The exteriors of your home gather moisture. But things could worsen if you don’t have a gutter system. The absence of gutters or an efficient gutter can cause your home to accumulate too much moisture.

This excess humidity is the ideal breeding ground for mold.

As water enters your siding and interior walls, the drywall can act as a food source and nurturing environment for mold growth. Be warned that mold is highly toxic and difficult to remove.

One of the benefits of properly installed gutters is that it reduces or stops water from entering your home in the first place. Hence, the chances of mold growth decrease.

To Install or Not to Install Gutters? Here’s What You Need to Know!

Not all homes may need a gutter, such as regions that experience a period of heavy rain. A gutter might not be necessary.

But in many cases, a home needs a good rain gutter to channel stormwater that lands on the roof.

In addition, a gutter prevents basement flooding and water from pooling on the sides of your home and driveway.

What Happens to a House with No Gutter?

What makes a house a house? Of course, a house needs walls, roofing, flooring, several windows, and doors. Is a basement essential for a house? Not really. But does your home need gutters? Well, that depends. Here are several opinions on the matter from homeowners and roofing experts.

Say Yes to Gutters!

Does your house have gutters and, over the years, lost them because of decay, rust, age, melting snow, ice, and so on? If your home used to have gutters and the gutters are now a distant memory, your home is now vulnerable to harsh elements.

Gutters propel water away from the foundations of your home. Because of this, the foundation walls stay dry and intact. If your home has a basement, any water standing next to your foundation could weaken it to a point where you need emergency and costly foundation repairs.

If your house used to have a gutter, and the gutter is now completely gone or deteriorated, a series of unpleasant issues can result, such as the following:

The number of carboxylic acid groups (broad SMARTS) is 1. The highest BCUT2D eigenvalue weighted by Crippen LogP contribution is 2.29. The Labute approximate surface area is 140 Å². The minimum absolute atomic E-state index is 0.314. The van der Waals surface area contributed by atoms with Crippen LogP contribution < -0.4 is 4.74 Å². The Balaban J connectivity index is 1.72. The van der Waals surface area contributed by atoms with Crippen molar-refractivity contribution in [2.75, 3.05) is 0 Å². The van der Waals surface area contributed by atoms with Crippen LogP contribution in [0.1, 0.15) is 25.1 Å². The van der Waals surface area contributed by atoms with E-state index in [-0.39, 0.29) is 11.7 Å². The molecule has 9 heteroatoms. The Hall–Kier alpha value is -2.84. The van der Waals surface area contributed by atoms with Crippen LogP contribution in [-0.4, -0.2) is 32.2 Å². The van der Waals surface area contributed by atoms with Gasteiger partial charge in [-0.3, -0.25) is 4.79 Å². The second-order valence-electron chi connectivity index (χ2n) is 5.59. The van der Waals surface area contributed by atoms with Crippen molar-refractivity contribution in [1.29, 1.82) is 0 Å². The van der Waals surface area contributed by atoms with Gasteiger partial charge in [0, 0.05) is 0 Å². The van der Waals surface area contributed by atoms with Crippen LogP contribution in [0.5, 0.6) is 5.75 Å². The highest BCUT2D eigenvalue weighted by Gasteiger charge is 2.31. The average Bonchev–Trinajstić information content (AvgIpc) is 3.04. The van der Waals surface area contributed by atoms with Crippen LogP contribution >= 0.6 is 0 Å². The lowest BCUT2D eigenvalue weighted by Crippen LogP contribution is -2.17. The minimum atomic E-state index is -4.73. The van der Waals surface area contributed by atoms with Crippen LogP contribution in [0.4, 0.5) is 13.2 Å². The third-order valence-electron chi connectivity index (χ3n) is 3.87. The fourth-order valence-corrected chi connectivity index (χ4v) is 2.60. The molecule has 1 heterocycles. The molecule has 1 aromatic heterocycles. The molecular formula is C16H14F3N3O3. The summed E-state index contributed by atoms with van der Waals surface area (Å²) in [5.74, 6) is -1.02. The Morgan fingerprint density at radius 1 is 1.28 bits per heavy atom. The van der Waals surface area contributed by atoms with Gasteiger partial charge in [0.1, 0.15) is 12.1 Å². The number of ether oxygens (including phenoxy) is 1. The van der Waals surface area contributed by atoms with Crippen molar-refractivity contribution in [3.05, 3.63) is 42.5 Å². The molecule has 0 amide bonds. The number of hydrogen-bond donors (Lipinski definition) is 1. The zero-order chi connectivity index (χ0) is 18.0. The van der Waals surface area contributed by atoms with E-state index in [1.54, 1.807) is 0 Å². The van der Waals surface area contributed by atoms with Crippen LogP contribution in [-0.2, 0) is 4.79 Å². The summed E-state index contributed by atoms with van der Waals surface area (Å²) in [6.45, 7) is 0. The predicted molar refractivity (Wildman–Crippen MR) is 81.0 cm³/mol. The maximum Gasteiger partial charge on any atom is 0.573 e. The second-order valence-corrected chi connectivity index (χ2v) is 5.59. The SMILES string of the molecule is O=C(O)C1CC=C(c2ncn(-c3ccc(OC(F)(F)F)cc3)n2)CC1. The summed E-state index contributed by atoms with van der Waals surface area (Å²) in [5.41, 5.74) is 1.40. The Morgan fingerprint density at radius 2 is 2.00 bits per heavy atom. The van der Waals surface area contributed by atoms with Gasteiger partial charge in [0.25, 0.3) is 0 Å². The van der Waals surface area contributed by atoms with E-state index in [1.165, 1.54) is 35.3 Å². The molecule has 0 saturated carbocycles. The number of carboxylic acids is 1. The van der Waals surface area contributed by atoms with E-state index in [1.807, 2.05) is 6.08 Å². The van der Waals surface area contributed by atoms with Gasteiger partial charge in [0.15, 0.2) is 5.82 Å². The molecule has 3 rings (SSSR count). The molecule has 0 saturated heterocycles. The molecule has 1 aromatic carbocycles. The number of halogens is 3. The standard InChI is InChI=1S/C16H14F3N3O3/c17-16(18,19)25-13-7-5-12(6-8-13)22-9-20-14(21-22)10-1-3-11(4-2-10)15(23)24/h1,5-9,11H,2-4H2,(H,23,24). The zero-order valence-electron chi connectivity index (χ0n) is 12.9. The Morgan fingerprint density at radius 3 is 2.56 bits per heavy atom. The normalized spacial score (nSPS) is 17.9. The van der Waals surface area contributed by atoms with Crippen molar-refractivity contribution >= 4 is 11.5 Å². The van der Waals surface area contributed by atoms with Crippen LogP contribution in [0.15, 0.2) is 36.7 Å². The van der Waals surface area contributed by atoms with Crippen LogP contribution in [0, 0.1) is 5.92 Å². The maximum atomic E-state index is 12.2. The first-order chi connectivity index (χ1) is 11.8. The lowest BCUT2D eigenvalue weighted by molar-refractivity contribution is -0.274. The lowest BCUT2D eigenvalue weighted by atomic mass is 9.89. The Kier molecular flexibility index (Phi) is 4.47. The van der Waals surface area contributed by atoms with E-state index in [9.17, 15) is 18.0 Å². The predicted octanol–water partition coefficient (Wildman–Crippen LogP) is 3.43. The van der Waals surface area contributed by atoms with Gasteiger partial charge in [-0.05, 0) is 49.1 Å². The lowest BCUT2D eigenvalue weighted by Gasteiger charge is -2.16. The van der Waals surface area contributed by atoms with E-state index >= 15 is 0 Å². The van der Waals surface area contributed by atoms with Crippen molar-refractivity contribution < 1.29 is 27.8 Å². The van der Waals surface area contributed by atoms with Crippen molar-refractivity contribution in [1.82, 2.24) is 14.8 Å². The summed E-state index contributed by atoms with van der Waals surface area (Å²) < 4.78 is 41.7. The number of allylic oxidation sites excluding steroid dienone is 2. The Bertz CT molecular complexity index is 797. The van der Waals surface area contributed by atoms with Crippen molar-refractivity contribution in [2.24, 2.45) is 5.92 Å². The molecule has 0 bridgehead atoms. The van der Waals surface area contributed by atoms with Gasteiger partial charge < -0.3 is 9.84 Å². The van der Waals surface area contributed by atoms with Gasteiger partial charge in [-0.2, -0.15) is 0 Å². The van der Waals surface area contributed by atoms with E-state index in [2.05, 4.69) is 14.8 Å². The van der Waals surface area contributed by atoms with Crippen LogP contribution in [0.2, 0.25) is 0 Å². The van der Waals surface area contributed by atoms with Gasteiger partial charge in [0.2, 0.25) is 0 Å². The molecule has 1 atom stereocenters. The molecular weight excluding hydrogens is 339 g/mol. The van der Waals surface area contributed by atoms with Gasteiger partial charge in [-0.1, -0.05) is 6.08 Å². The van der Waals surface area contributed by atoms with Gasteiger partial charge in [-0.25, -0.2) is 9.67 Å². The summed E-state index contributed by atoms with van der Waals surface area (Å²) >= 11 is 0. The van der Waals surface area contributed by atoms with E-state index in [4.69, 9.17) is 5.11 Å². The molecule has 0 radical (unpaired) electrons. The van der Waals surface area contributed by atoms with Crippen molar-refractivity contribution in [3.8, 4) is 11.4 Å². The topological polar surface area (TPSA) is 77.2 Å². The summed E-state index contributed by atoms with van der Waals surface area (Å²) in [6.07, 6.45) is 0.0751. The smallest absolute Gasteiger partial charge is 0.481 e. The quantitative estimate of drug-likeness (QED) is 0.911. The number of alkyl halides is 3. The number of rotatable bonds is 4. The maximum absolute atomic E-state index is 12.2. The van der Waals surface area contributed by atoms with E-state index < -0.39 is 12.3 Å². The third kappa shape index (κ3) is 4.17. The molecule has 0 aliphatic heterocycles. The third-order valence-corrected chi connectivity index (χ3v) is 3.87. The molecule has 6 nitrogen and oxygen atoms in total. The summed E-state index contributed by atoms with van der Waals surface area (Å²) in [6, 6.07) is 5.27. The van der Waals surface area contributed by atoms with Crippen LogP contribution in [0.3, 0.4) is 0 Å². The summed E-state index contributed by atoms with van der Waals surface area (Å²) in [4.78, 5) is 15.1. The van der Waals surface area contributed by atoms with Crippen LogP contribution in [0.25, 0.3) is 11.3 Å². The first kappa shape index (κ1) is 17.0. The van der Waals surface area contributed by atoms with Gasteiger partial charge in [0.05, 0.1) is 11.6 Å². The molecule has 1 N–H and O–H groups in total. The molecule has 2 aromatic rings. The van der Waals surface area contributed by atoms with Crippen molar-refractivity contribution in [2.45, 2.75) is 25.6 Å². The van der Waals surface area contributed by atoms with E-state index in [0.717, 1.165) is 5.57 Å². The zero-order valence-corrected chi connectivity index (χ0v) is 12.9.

· Infiltration of water

· Ruined insulation of walls

· Mold and mildew growth

· Cracks on the foundation

You can avoid these troubles by investing in a new and sleek gutter today.

Say No to Gutters!

Some homes have peculiar qualities that do not need a gutter. Here are two examples: a home with no basement or a home with well-designed landscaping drainage. These homes may not require a gutter at all.

Because of gravity, the rain will simply roll off the roof and drain from your walls.

If where the water flows once it leaves your roof is not a concern for you, then you can get by not installing gutters.

But if you have no gutters and notice the following issues, installing a gutter will help:

· Standing water near your house.

· Water flows to areas of your yard that you prefer to keep dry.

· Structural additions to your home that require better drainage, such as a mother-in-law apartment or a new attached garage.

· Your landscaping has recently changed.

· You notice water stains, splatters, and streaks on your siding.

If you are undecided whether you need to install a gutter or not, please consult your local roofing and gutter professional to inspect your home and give you advice. Bear in mind that a home with no gutters might plunge in home value!

Basic Rain Gutter Styles and Sizes

Rain gutters come in these three styles.


Half-round gutters are shaped like tubes cut in half and effectively carry water away.

Their open and trough-like design makes half-rounds vulnerable to leaves and debris accumulation.

For this reason, many homeowners install leaf guards along with half-round gutters. In addition, the curved sides don’t sit against the fascia boards. Generally, brackets are required to keep these gutters in place. Although half-round gutters aren’t particularly appealing, they are the typical style found in homes built before the 60s. Hence, if you live in an older neighborhood or a historical town, local ordinances might require installing this rain gutter.


K-style gutters earned their name because it resembles the letter K when viewed from the side.

The K-style is the most common type of gutter for homes built within the past 50 years. Homeowners of these older homes still install them today. Because of the flat back design of the K-style, you can nail it directly to the fascia with no brackets required.

But what makes K-style gutters popular is the decorative front side that bears a resemblance to crown molding.

The flat bottoms and straight and outwardly angled sides of the K-style transport more water than the half-round gutter when it comes to performance. Hence, it is suitable for rainy climates. But one drawback to the K-style gutter is that it may easily become clogged gutters and be more challenging to clean than half-rounds because the interior angles collect debris.

Custom-Built Fascia Gutters

Custom builds have a smooth and sleek modern look. In contrast to a K- style or a half-round gutter, custom-built fascia gutters are not sold in pieces that fit together. Hence, it does not have a vulnerable seam to rusting and leaking.